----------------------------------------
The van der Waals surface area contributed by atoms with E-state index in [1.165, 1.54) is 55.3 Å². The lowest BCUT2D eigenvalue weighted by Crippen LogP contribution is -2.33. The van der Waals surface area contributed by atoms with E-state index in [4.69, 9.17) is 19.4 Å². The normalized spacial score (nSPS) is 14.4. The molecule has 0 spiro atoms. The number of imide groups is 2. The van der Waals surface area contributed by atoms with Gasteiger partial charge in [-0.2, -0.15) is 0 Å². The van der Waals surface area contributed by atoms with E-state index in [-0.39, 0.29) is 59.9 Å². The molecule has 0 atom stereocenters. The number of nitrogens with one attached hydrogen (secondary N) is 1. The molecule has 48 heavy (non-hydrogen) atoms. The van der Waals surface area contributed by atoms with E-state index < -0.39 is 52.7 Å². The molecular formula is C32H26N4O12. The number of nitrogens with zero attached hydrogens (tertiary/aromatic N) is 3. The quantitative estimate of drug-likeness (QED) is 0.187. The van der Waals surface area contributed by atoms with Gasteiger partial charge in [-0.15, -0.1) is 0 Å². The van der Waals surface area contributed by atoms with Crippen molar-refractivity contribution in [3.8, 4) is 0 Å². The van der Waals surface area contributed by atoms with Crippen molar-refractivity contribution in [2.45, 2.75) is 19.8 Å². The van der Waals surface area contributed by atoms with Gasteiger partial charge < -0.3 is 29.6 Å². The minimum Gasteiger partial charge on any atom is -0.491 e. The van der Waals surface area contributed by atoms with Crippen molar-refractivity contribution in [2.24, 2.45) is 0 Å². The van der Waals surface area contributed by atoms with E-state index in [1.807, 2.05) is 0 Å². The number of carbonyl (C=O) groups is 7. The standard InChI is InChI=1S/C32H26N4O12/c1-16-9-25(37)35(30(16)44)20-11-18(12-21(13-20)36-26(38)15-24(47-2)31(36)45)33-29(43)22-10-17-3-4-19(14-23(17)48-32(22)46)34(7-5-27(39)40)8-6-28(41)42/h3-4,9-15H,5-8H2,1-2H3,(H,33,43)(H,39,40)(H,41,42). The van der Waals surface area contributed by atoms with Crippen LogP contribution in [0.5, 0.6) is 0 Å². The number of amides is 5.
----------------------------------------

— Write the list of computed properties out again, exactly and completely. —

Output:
The van der Waals surface area contributed by atoms with E-state index in [1.165, 1.54) is 55.3 Å². The lowest BCUT2D eigenvalue weighted by Crippen LogP contribution is -2.33. The van der Waals surface area contributed by atoms with E-state index in [4.69, 9.17) is 19.4 Å². The normalized spacial score (nSPS) is 14.4. The molecule has 0 spiro atoms. The number of imide groups is 2. The van der Waals surface area contributed by atoms with Gasteiger partial charge in [-0.2, -0.15) is 0 Å². The van der Waals surface area contributed by atoms with E-state index in [-0.39, 0.29) is 59.9 Å². The molecule has 0 atom stereocenters. The number of nitrogens with one attached hydrogen (secondary N) is 1. The molecule has 48 heavy (non-hydrogen) atoms. The van der Waals surface area contributed by atoms with E-state index < -0.39 is 52.7 Å². The molecular formula is C32H26N4O12. The number of nitrogens with zero attached hydrogens (tertiary/aromatic N) is 3. The quantitative estimate of drug-likeness (QED) is 0.187. The van der Waals surface area contributed by atoms with Gasteiger partial charge in [-0.15, -0.1) is 0 Å². The van der Waals surface area contributed by atoms with Crippen molar-refractivity contribution in [3.8, 4) is 0 Å². The van der Waals surface area contributed by atoms with Crippen molar-refractivity contribution in [2.45, 2.75) is 19.8 Å². The van der Waals surface area contributed by atoms with Gasteiger partial charge < -0.3 is 29.6 Å². The minimum Gasteiger partial charge on any atom is -0.491 e. The van der Waals surface area contributed by atoms with Crippen molar-refractivity contribution in [2.24, 2.45) is 0 Å². The van der Waals surface area contributed by atoms with E-state index in [1.807, 2.05) is 0 Å². The number of carbonyl (C=O) groups is 7. The standard InChI is InChI=1S/C32H26N4O12/c1-16-9-25(37)35(30(16)44)20-11-18(12-21(13-20)36-26(38)15-24(47-2)31(36)45)33-29(43)22-10-17-3-4-19(14-23(17)48-32(22)46)34(7-5-27(39)40)8-6-28(41)42/h3-4,9-15H,5-8H2,1-2H3,(H,33,43)(H,39,40)(H,41,42). The van der Waals surface area contributed by atoms with Crippen LogP contribution in [0.5, 0.6) is 0 Å². The number of amides is 5.